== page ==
Julio Le Parc (b. 1928, Mendoza, Argentina) lives and works in Paris, France. Le Parc attended the Escuela de Bellas Artes in Buenos Aires in 1943 where he became interested in Arte Concreto-Invencion and the Spaziliasmo movement. In 1958, Le Parc went to Paris on a French government scholarship and settled there working on works of art related to research into three dimensions, movement and light as it pertains to the kinetic arts. Victor Vasarely's 1958 exhibition in Buenos Aires became an important catalyst for Le Parc's career, while in Paris Le Parc pursued collaborative work with fellow artist friends of Vasarely and studied the writings of Mondrian, evolving his practice to reflect on the tradition of Constructivism. Le Parc represented Argentina at the 1966 Venice Biennale, he won the Grand International Prize for Painting as an individual artist. Le Parc had begun working on two-dimensional compositions in colour and black and white as early as 1953, while he was still an art teacher in Buenos Aires. From 1960, however, he began to develop a series of distinctive works that made use of 'skimming' light: these objects, usually constructed with a lateral source of white light which was reflected and broken up by polished metal surfaces, combined a high degree of intensity with a subtle expression of continuous movement.Read More
Celebrated for what he calls 'disturbances in the artistic system,' Julio Le Parc is among the progenitors of the Op Art, or Kinetic Art, movement, who posits a utopian vision for art and society through his perceptually illusory paintings, sculptures, and immersive installations. As co-founder of the Groupe de Recherche d'Art Visuel (Visual Art Research Group) (1960–68), he worked to break down the boundaries between art and the viewer. In his words: 'I have tried [...] to elicit a different type of behavior from the viewer [...] to seek, together with the public, various means of fighting off passivity, dependency or ideological conditioning, by developing reflective, comparative, analytical, creative or active capacities.' Parc accomplishes this through colour, line, light, shadow, and movement, composed to make still forms seem to move, solid structures seem to dematerialise, and light itself seem plastic.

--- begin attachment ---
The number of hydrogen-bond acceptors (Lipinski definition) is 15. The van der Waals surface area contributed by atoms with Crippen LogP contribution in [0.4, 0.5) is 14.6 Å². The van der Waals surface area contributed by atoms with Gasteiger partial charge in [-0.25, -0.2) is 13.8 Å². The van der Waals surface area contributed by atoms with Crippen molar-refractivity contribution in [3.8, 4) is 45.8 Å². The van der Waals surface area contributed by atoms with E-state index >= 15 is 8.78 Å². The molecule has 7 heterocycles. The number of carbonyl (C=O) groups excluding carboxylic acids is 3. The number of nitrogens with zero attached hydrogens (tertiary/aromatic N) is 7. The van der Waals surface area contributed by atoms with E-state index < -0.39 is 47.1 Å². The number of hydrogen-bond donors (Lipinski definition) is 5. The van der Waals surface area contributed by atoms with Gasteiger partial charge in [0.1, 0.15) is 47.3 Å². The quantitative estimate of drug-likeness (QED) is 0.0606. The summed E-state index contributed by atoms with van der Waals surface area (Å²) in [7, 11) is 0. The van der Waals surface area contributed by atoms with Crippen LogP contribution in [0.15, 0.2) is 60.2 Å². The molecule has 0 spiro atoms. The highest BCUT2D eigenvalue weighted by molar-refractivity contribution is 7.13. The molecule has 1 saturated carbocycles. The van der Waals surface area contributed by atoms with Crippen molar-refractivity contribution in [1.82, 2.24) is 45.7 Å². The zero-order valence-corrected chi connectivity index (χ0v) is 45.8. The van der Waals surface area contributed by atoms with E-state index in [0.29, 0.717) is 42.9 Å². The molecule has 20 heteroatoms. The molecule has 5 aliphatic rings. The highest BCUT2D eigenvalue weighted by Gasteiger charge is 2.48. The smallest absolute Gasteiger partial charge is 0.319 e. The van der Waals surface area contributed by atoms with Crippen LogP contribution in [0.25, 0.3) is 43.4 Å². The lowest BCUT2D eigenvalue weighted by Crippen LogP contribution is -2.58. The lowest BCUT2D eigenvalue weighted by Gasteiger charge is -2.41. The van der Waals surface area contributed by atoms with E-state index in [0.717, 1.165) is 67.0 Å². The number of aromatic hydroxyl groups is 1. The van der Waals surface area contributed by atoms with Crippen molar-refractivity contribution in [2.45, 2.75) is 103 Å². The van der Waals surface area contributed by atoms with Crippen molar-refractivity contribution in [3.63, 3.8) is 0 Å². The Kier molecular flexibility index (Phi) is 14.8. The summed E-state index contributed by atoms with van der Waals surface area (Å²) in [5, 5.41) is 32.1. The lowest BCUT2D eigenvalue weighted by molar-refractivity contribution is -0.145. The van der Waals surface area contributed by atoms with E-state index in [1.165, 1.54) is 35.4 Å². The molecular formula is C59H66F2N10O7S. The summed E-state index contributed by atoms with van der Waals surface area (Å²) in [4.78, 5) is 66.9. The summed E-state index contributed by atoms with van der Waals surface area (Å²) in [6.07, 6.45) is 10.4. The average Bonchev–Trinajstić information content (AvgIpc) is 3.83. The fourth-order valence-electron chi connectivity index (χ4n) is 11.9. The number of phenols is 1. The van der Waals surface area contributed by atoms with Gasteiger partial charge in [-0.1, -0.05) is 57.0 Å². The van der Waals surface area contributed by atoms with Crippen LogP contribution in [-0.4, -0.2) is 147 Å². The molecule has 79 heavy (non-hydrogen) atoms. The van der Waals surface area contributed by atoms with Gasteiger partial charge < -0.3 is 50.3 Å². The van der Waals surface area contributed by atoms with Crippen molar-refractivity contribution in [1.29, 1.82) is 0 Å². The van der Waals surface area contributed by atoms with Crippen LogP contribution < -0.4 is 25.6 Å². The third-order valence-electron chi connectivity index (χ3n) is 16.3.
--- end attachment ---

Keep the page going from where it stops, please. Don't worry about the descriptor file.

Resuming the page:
Le Parc's works have been the subject of numerous solo shows in Europe and Latin America, including Instituto di Tella (Buenos Aires), Museo de Arte Moderno (Caracas), Palacio de Bellas Artes (Mexico), Casa de las Americas (Havana), Moderna Museet (Stockholm), Daros (Zürich), Städtische Kunsthalle (Düsseldorf). Le Parc's works have also been included in numerous group exhibitions and biennials, including MoMA's controversial exhibition The Responsive Eye (1965), the Venice Biennale in 1966 (where he was awarded the Prize), and the São Paulo Biennial (1967). As acts of protest against the repressive military regime in Brazil, he joined artists in boycotting the 1969 São Paulo Biennial and published an alternative Contrabienal catalogue in 1971. Le Parc's later collective works included participation in anti-fascist movements in Chile, El Salvador and Nicaragua. Recently, he has been the subject of major retrospectives including Julio Le Parc (Serpentine Gallery, London, UK, 2014); Soleil froid (Palais de Tokyo, Paris, France); Le Parc lumière (Casa Daros, Rio de Janeiro, Brazil, 2013; MALBA, Bueno Aires, Argentina, 2014); A constant quest (Galeria Nara Roesler, São Paulo, Brazil, 2013); and included in the group exhibition Dynamo (Grand Palais, Paris, France, 2013).
Text courtesy Galeria Nara Roesler.
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